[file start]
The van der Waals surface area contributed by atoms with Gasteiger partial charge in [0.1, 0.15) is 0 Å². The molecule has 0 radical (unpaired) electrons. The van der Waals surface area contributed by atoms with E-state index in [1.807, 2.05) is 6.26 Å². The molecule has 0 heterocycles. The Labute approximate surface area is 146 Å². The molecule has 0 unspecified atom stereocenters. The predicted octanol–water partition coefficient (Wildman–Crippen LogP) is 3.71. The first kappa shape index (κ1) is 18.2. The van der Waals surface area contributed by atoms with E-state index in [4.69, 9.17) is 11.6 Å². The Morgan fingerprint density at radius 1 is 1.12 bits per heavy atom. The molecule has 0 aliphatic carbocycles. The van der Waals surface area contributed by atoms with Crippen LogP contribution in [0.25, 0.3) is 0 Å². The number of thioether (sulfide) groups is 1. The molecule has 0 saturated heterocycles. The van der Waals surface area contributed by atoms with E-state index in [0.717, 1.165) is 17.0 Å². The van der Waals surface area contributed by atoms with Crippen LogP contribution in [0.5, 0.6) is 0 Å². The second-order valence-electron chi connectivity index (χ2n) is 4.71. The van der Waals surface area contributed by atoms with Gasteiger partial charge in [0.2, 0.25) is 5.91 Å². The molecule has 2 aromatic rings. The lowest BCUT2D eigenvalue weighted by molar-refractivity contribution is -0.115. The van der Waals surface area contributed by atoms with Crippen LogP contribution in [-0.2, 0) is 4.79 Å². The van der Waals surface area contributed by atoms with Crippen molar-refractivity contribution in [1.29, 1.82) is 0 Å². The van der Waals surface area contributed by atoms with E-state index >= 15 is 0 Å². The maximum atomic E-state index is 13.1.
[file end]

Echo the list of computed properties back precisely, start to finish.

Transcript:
The van der Waals surface area contributed by atoms with Gasteiger partial charge in [0.1, 0.15) is 0 Å². The molecule has 0 radical (unpaired) electrons. The van der Waals surface area contributed by atoms with E-state index in [1.807, 2.05) is 6.26 Å². The molecule has 0 heterocycles. The Labute approximate surface area is 146 Å². The molecule has 0 unspecified atom stereocenters. The predicted octanol–water partition coefficient (Wildman–Crippen LogP) is 3.71. The first kappa shape index (κ1) is 18.2. The van der Waals surface area contributed by atoms with E-state index in [4.69, 9.17) is 11.6 Å². The Morgan fingerprint density at radius 1 is 1.12 bits per heavy atom. The molecule has 0 aliphatic carbocycles. The van der Waals surface area contributed by atoms with Crippen LogP contribution in [0.25, 0.3) is 0 Å². The number of thioether (sulfide) groups is 1. The molecule has 0 saturated heterocycles. The van der Waals surface area contributed by atoms with E-state index in [0.717, 1.165) is 17.0 Å². The van der Waals surface area contributed by atoms with Crippen LogP contribution in [0.5, 0.6) is 0 Å². The second-order valence-electron chi connectivity index (χ2n) is 4.71. The van der Waals surface area contributed by atoms with Gasteiger partial charge in [0.2, 0.25) is 5.91 Å². The molecule has 2 aromatic rings. The lowest BCUT2D eigenvalue weighted by molar-refractivity contribution is -0.115. The van der Waals surface area contributed by atoms with Crippen LogP contribution in [-0.2, 0) is 4.79 Å². The van der Waals surface area contributed by atoms with Crippen molar-refractivity contribution in [1.29, 1.82) is 0 Å². The van der Waals surface area contributed by atoms with E-state index >= 15 is 0 Å². The maximum atomic E-state index is 13.1.